Sunday, January 1, 2012

A Week in Hong Kong: Stereotypes that don't apply here

We've just returned from a week in Hong Kong, a nice holiday mainly filled with eating and shopping, with the odd sprinkling of sightseeing.  The food landscape is definitely a different beast there, with a greater range in prices for dining out (you can get a filling meal for the equivalent of $4 NZD, to a high end dining experience for hundreds of dollars), and lots of smaller eateries specialising in one particular type of food (for instance roast goose or milk pudding).

The rules of thumb we've adopted in New Zealand don't seem to apply either.  Here are some ideas that have been well and truly crushed.

Western fast food franchises should be a last resort

You've got an excuse if you need to refuel quickly or have an inexplicable craving for fast food, but otherwise, there are just so many better (healthier, tastier and probably cheaper) choices out there, right?  You've travelled half way up the globe, so surely you should be trying out the local food instead.  Well, fast food outlets have a particularly useful function in Hong Kong, as a supplier of... erm, toilets.  Never mind that they are usually really dirty and you have to queue for ages to use them, when you've walked up and down several blocks looking for a bathroom, you are just grateful that there is one available at all.

Fast food outlets are also interesting in terms of offering items not in your home country.  We were particularly excited to see taro pie and gingerbread lattes for sale at McDonald's.

Sweet taro pie

Gingerbread latte and mint mocha

Avoid food courts in shopping malls

In Auckland, places like Food Alley = good.  Stalls at your local Westfield mall = bad, especially if there are warming drawers involved.  We realised this might not be true in Asian countries, when we found our best meal in Malaysia in the basement of the Lot 10 shopping complex. We can't say the same of a Hong Kong shopping centre, but there are perfectly acceptable meals to be had in them, from dumplings to mini burgers.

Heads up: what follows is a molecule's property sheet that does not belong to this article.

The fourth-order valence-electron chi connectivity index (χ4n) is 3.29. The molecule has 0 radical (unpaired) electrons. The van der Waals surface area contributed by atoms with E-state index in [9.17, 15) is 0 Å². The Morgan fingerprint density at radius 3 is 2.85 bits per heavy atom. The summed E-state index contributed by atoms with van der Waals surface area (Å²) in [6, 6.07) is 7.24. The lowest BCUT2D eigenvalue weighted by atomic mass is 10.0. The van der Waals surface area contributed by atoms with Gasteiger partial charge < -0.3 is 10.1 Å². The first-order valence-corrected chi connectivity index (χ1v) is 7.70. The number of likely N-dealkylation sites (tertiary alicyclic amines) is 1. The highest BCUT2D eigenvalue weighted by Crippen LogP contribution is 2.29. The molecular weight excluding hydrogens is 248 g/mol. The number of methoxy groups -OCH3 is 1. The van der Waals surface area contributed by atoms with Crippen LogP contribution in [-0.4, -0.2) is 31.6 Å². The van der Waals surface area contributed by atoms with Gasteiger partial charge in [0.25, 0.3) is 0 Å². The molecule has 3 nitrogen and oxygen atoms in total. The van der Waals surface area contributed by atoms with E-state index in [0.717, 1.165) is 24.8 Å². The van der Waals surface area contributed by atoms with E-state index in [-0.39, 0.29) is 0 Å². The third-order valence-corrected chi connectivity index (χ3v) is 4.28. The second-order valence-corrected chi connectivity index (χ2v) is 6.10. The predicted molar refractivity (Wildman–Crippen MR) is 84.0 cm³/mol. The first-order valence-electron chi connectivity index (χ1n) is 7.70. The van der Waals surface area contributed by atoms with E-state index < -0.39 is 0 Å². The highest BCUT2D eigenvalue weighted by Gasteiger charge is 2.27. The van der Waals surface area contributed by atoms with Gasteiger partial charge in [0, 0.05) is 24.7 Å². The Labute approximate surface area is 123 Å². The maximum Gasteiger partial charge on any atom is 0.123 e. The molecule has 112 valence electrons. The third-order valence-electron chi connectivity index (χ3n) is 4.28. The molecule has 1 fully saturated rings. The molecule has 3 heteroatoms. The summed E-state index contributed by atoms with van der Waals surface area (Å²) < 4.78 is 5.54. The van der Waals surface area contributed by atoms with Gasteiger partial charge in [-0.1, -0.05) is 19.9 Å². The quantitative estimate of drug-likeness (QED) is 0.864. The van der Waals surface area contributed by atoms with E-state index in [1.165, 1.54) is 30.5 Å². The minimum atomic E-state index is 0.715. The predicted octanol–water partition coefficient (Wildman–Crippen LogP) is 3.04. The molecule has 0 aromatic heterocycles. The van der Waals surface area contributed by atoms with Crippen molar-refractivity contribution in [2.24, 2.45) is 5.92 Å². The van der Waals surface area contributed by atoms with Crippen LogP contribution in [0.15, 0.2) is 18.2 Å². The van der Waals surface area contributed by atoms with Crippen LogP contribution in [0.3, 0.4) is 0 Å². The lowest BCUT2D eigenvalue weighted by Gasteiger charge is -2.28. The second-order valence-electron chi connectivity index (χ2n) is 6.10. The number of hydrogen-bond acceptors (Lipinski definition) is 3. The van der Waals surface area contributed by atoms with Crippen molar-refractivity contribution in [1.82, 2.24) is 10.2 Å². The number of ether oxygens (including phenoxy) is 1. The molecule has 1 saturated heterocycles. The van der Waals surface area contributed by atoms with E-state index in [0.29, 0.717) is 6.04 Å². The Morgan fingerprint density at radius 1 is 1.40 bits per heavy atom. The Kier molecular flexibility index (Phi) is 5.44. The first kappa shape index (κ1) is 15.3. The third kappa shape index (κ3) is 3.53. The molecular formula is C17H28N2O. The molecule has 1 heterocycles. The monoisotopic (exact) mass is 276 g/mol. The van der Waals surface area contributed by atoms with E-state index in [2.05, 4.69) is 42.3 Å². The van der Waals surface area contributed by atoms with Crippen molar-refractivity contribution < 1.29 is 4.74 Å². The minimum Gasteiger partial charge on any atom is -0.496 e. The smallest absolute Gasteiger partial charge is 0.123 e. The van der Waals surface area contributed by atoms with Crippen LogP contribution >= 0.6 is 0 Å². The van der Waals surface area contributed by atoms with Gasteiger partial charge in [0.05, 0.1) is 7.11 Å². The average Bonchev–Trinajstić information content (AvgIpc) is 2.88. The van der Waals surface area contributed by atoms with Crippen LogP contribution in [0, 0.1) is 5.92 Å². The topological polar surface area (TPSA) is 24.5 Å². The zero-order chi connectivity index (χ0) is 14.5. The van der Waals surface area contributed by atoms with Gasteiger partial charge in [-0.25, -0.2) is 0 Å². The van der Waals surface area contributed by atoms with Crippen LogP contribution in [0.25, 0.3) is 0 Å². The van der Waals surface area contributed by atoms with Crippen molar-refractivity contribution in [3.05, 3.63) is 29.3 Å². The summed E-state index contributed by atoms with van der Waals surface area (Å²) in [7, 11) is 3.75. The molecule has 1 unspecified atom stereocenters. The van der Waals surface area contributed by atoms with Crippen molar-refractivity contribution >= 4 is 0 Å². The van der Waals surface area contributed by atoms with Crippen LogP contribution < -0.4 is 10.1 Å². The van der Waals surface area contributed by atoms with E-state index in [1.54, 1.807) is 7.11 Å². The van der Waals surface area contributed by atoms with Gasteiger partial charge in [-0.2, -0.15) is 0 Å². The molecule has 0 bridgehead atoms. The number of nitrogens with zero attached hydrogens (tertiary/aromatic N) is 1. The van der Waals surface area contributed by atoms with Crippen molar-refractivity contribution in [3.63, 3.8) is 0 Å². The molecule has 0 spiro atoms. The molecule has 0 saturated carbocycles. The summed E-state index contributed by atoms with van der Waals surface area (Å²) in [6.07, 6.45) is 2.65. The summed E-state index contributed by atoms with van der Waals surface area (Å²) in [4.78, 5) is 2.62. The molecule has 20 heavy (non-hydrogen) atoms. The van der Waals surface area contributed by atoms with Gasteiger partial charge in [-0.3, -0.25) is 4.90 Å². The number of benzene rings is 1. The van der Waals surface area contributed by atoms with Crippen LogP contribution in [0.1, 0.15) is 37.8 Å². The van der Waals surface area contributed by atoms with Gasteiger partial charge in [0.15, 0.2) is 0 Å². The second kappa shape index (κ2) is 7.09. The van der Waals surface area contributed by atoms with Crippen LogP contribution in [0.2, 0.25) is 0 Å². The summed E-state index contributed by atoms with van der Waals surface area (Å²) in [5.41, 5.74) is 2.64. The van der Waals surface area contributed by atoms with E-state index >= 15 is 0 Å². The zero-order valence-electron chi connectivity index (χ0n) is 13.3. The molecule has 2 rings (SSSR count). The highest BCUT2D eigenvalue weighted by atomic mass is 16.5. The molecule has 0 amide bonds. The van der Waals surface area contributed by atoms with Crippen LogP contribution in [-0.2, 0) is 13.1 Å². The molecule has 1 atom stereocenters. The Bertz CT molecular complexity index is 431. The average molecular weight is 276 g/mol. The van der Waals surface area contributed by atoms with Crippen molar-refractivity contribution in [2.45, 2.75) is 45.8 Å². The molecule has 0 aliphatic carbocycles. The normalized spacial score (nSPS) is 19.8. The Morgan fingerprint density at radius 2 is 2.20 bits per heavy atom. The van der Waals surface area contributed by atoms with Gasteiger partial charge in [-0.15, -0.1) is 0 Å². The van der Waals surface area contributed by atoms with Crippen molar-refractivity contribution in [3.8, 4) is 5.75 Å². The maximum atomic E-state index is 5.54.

Restaurant chains will have poorer quality

There aren't actually too many restaurant chains in Auckland.  But when I see them, unless I hear otherwise, I assume that the original chef has been distracted by all the branches and the standard of cooking will be lower across the board as a result.

Hong Kong provides a counterexample to this theory in the form of Lei Garden.  Its Mong Kok branch has two Michelin stars, and a number of other branches have one.  In fact, the first time we ate at one of these places was when we saw the huge queue for Lei Bistro at the bottom of Times Square.  This was before we had purchased a Michelin guide so we didn't know what to expect, and we were blown away by the food.  This was dim sum that was delicate and light, familiar dishes that had been improved upon.

Unexpectedly good preserved vegetables, deep fried pumpkin and taro balls.
The egg tarts and bo lo bao (not pictured) were smaller than at bakeries, but very light and delicate, fresh and crispy at the edges.

Another chain that sells consistently amazing food is the Yee Shun Milk Company, which originally came from Macau, I believe.  Their steamed milk is silky smooth, and rich and delicious, and we have confirmed this at both of their Hong Kong branches.

Half eaten bowl of steamed milk, which has the smoth texture of tofu jelly but a strong milky taste.
Yet another favourite is the Ocean Empire (海皇粥店) chain, which serves great congee, freshly fried bread sticks ("twisted doughnut") and steamed ricesheet rolls.  The fact that they provide a good range of table condiments, so you can drizzle over your plate as much peanut sauce and sweet sauce as you like, or sprinkle over a dusting of toasted sesame seeds, just makes it that much better.

You can watch the fried bread sticks being made through the front window.
Congee, fried turnip cake with XO sauce, and zhaliang (fried bread stick wrapped in ricesheet roll).  We went a bit overboard with the sauce, and also added chilli sauce by mistake.
To be honest, delicious and inexpensive food is available just about everywhere in Hong Kong.  If you are happy to eat anything, you will not have trouble, though if you had a particular item in mind, you might want to do your research first.


  1. I really enjoyed reading this post. I was born in Hong Kong and have lots of family there so it will always hold a special place in my heart. It really is a foodie's city. It is not uncommon to have 5 meals a day.

    I too love trying exotic menu items a places like McDonald's. I had their macaroni noodle soup there for breakfast, which was perfect for a cold winters day. I also love that you can get very good quality roast duck on rice for breakfast from chains like cafe de coral. Duck for breakfast makes me super happy.

  2. Thanks! I'm sure you get to eat lots more yummy food when you know people who can take you around and make recommendations too. It can be quite intimidating otherwise to walk into an eatery where you are not entirely sure what is on the menu.


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